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'Simple FFT for audio analisis'
1999\09\18@144530 by T_BoNe

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Hi!

I'm looking for a simple FFT routine for audio analisis (spectrum) that
runs on
low end PICs like the 16x84.
The device have an ADC, and I need to separate the audio in 10, 7 or
even 5 bands,
to display it on a LCD screen or fluorescent tube, along with the signal
intensity.
I've seen a program that do 128 bands, and generates video, but it's too
much for me...
My application doesn't need to be very accurate, so any simple approach
would work.

thanks

Silvio Borges
spam_OUTssjTakeThisOuTspamunorpnet.com.br

1999\09\18@145826 by Sean H. Breheny

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Hi,

I don't have a routine,but someone recently posted this link to the list:

http://www.netlib.org/

It is a collection of mathematical routines,including some FFT stuff.

Sean

At 03:43 PM 9/18/99 -0300, you wrote:
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| Sean Breheny
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1999\09\19@022030 by Robert A. LaBudde

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At 03:43 PM 9/18/99 -0300, you wrote:
>I'm looking for a simple FFT routine for audio analisis (spectrum) that
>runs on
>low end PICs like the 16x84.
>The device have an ADC, and I need to separate the audio in 10, 7 or
>even 5 bands,
>to display it on a LCD screen or fluorescent tube, along with the signal
>intensity.
>I've seen a program that do 128 bands, and generates video, but it's too
>much for me...
>My application doesn't need to be very accurate, so any simple approach
>would work.

If you only need a feed points in the spectrum (< 10), you can get by with
a direct DFT without the fancy FFT logic.

You will need:

1. Table of 8-bit sines and cosines incremental frequencies (can store in
EEROM).
2. 8 x 8 multiply routine (available from MicroChip app note).
3. A 16-bit add routine (ditto).
4. Directly compute the coefficients via

       a(k) = sum(0,n-1) {x(k) * sin(2 pi k/n) }
       b(k) = sum(0,n-1) {x(k) * cos(2 pi k/n) }

5. You compute the power at each frequency by

       p(k) = a(k)*a(k) + b(k)*b(k)

6. If you want the rms power, you'll also need a sqrt routine. The simplest
method (albeit a slow one) is the Newton method

       s(i+1;k) = { s(i;k)*s(i;k) + p(k) }/{ 2*s(i;k) }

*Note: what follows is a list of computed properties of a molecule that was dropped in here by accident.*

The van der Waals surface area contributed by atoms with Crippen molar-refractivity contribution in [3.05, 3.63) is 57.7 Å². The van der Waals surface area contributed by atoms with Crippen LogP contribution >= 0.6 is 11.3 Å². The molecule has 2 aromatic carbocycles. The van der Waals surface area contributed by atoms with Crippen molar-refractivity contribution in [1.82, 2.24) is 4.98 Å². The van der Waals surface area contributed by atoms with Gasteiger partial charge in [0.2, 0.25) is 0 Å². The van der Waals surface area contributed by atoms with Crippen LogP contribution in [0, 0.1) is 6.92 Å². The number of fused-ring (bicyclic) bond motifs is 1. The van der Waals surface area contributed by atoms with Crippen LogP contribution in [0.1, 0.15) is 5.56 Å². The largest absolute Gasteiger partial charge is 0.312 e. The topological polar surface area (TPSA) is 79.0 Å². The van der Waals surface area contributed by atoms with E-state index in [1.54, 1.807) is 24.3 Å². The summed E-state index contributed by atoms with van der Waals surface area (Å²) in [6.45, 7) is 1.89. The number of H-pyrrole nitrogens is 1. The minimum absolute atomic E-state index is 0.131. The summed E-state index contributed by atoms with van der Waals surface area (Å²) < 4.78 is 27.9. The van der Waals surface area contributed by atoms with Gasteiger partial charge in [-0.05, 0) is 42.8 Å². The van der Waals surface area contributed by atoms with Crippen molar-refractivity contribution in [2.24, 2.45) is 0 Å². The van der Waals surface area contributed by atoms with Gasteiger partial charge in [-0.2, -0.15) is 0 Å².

Note that this also requires a 8-bit into 16-bit division algorithm.

This is an interesting little problem that keeps coming up in
microprocessor applications. Perhaps the low accuracy and reliance on a
arithmetic library explains why such a routine is not commonly available.

Another approach would be to switch a more microprocessor friendly
analysis, such as use of z-transforms instead of Fourier transforms.

PS. I'm writing the above from memory, so that might be a couple of details
in error. Also, I haven't worried about scaling, since I assume this is
unimportant in the application.

================================================================
Robert A. LaBudde, PhD, PAS, Dpl. ACAFS  e-mail: .....ralKILLspamspam.....lcfltd.com
Least Cost Formulations, Ltd.                   URL: http://lcfltd.com/
824 Timberlake Drive                            Tel: 757-467-0954
Virginia Beach, VA 23464-3239                   Fax: 757-467-2947

"Vere scire est per causae scire"
================================================================

1999\09\20@033720 by Robert A. LaBudde

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At 03:43 PM 9/18/99 -0300, Silvio wrote:
>I'm looking for a simple FFT routine for audio analisis (spectrum) that
>runs on
>low end PICs like the 16x84.
>The device have an ADC, and I need to separate the audio in 10, 7 or
>even 5 bands,
>to display it on a LCD screen or fluorescent tube, along with the signal
>intensity.
>I've seen a program that do 128 bands, and generates video, but it's too
>much for me...
>My application doesn't need to be very accurate, so any simple approach
>would work.

Another thought:

A simple approach to this limited problem is to use the same method used in
cheap spectrophotometers.

You set a collection 2-nd order notch filters for each of the bands required.

If the notch filters are implemented by infinite impulse response digital
filters, then only addition and multiplication are required. I would
recommend 16-bit addition to maintain accuracy and stability. Truncate to
8-bits at the end of the calculations.

Hopefully the frequencies of interest are low enough that these
calculations can be performed real-time!  My guess is that you'd need
hardware multiplies to keep up with even modest (1 kHz) audio.

================================================================
Robert A. LaBudde, PhD, PAS, Dpl. ACAFS  e-mail: EraseMEralspam_OUTspamTakeThisOuTlcfltd.com
Least Cost Formulations, Ltd.                   URL: http://lcfltd.com/
824 Timberlake Drive                            Tel: 757-467-0954
Virginia Beach, VA 23464-3239                   Fax: 757-467-2947

"Vere scire est per causae scire"
================================================================

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